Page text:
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Blood. 2008 Oct 1;112(7):2648-56. doi: 10.1182/blood-2008-04-149039. Epub 2008 Jul 21.

Citrullination of CXCL10 and CXCL11 by peptidylarginine deiminase: a naturally occurring posttranslational modification of chemokines and new dimension of immunoregulation.

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Laboratory of Molecular Immunology, Rega Institute, KU (Katholieke Universiteit) Leuven, Leuven, Belgium.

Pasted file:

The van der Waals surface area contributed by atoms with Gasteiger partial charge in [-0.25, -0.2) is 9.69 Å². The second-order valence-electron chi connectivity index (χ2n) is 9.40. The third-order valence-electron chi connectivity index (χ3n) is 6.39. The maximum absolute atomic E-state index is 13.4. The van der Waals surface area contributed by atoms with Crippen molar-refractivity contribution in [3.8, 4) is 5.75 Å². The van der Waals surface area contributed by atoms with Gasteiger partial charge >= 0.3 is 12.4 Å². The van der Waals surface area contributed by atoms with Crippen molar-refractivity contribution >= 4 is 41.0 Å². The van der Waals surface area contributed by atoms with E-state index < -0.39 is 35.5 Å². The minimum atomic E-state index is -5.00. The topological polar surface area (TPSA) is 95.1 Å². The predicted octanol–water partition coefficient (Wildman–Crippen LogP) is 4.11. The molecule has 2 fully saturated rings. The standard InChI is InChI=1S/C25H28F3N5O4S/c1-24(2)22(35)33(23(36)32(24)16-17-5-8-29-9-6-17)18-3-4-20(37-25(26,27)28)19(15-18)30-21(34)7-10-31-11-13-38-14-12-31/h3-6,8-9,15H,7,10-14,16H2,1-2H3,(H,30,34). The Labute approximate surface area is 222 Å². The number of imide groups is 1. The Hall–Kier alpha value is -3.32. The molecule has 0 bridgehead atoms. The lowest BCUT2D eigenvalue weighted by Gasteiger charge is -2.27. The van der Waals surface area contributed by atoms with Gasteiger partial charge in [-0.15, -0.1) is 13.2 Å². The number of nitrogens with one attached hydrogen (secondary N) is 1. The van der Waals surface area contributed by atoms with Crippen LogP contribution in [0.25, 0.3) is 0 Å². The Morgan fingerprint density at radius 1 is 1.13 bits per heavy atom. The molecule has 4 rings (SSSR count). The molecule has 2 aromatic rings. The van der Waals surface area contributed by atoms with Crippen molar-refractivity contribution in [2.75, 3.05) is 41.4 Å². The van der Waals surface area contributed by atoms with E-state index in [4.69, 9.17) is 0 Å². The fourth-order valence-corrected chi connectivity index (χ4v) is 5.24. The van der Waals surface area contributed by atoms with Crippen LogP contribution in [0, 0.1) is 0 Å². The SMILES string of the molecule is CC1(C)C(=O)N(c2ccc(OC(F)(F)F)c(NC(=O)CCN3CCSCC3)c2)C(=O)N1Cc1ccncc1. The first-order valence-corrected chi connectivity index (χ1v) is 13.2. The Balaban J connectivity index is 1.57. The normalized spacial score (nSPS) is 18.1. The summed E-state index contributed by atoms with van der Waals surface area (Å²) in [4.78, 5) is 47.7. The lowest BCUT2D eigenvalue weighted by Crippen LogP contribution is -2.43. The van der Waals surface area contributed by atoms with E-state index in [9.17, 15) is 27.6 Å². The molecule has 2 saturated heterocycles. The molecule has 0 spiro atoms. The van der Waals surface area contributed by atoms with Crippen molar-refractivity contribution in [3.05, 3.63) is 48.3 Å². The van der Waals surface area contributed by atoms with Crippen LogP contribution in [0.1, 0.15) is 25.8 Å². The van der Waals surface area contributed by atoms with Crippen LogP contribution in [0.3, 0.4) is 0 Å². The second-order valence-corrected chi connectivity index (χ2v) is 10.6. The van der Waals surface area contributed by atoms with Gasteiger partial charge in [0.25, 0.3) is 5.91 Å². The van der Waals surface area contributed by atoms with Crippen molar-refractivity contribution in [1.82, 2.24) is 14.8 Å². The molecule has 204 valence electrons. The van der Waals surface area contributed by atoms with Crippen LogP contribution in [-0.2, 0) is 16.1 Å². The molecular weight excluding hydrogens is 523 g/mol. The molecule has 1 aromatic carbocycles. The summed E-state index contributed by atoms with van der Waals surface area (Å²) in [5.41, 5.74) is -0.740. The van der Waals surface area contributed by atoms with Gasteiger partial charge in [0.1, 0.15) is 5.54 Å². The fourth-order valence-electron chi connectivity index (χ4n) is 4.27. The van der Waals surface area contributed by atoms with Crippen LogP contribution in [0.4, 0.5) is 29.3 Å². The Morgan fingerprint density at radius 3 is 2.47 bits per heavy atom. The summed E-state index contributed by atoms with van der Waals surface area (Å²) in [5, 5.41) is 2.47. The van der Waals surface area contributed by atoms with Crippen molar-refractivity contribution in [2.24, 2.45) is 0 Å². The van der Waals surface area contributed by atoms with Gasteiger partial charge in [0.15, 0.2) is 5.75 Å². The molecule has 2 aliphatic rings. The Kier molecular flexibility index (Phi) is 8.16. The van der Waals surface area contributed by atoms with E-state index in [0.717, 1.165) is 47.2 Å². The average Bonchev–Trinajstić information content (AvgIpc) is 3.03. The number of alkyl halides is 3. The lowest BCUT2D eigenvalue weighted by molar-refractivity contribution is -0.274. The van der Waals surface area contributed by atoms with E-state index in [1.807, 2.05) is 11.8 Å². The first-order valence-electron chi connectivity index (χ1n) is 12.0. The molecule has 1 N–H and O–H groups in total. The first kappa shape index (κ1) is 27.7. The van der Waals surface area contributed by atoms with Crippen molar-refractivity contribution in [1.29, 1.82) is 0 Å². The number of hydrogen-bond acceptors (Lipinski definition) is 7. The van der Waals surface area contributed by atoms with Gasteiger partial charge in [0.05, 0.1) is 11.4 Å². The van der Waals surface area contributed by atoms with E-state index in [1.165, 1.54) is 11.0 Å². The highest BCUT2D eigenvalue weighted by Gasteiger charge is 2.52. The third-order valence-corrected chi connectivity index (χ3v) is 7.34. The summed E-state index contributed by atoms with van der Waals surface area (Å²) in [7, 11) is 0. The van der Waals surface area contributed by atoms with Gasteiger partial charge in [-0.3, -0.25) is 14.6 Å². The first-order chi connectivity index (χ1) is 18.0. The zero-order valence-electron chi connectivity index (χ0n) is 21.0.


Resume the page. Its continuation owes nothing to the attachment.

Interactions between chemokines and enzymes are vital in immunoregulation. Structural protein citrullination by peptidylarginine deiminase (PAD) has been associated with autoimmunity. In this report, we identified a novel naturally occurring posttranslational modification of chemokines, that is, the deimination of arginine at position 5 into citrulline of CXC chemokine ligand 10 (CXCL10) by rabbit PAD and human PAD2. Citrullination reduced (>/= 10-fold) the chemoattracting and signaling capacity of CXCL10 for CXC chemokine receptor 3 (CXCR3) transfectants; however, it did not affect CXCR3 binding. On T lymphocytes, though, citrullinated CXCL10 remained active but was again weaker than authentic CXCL10. PAD was also able to convert CXCL11, causing an impairment of CXCR3 signaling and T-cell activation, though less pronounced than for CXCL10. Similarly, receptor binding properties of CXCL11 were not altered by citrullination. However, deimination decreased heparin binding properties of both CXCL10 and CXCL11. Overall, chemokines are the first immune modulators reported of being functionally modified by citrullination. These data provide new structure-function dimensions for chemokines in leukocyte mobilization, disclosing an anti-inflammatory role for PAD. Additionally because citrullination has severe consequences for chemokine biology, this invites to reassess the involvement and impact of PAD and citrullinated peptides in inflammation, autoimmunity, and hematologic disorders.

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